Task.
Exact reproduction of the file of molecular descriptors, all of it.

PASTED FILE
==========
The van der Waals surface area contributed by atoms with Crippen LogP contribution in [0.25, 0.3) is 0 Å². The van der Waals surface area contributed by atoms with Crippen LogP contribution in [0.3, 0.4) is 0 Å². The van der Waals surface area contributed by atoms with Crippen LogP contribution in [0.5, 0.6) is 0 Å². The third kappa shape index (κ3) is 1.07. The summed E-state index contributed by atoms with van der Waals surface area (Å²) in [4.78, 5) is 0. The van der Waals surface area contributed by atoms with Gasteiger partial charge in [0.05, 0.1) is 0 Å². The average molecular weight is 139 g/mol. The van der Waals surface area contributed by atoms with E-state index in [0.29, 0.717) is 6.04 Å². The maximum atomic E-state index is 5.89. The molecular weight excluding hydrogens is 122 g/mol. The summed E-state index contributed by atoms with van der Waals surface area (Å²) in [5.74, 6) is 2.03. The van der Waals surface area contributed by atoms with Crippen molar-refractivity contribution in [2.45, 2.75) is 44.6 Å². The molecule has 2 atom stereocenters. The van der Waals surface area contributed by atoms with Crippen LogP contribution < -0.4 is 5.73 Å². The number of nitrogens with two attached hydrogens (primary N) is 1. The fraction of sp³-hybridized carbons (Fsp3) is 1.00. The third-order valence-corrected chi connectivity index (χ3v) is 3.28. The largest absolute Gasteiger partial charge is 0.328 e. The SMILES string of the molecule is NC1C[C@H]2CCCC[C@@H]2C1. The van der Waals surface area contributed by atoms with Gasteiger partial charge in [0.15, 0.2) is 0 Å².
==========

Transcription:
The van der Waals surface area contributed by atoms with Crippen LogP contribution in [0.25, 0.3) is 0 Å². The van der Waals surface area contributed by atoms with Crippen LogP contribution in [0.3, 0.4) is 0 Å². The van der Waals surface area contributed by atoms with Crippen LogP contribution in [0.5, 0.6) is 0 Å². The third kappa shape index (κ3) is 1.07. The summed E-state index contributed by atoms with van der Waals surface area (Å²) in [4.78, 5) is 0. The van der Waals surface area contributed by atoms with Gasteiger partial charge in [0.05, 0.1) is 0 Å². The average molecular weight is 139 g/mol. The van der Waals surface area contributed by atoms with E-state index in [0.29, 0.717) is 6.04 Å². The maximum atomic E-state index is 5.89. The molecular weight excluding hydrogens is 122 g/mol. The summed E-state index contributed by atoms with van der Waals surface area (Å²) in [5.74, 6) is 2.03. The van der Waals surface area contributed by atoms with Crippen molar-refractivity contribution in [2.45, 2.75) is 44.6 Å². The molecule has 2 atom stereocenters. The van der Waals surface area contributed by atoms with Crippen LogP contribution < -0.4 is 5.73 Å². The number of nitrogens with two attached hydrogens (primary N) is 1. The fraction of sp³-hybridized carbons (Fsp3) is 1.00. The third-order valence-corrected chi connectivity index (χ3v) is 3.28. The largest absolute Gasteiger partial charge is 0.328 e. The SMILES string of the molecule is NC1C[C@H]2CCCC[C@@H]2C1. The van der Waals surface area contributed by atoms with Gasteiger partial charge in [0.15, 0.2) is 0 Å².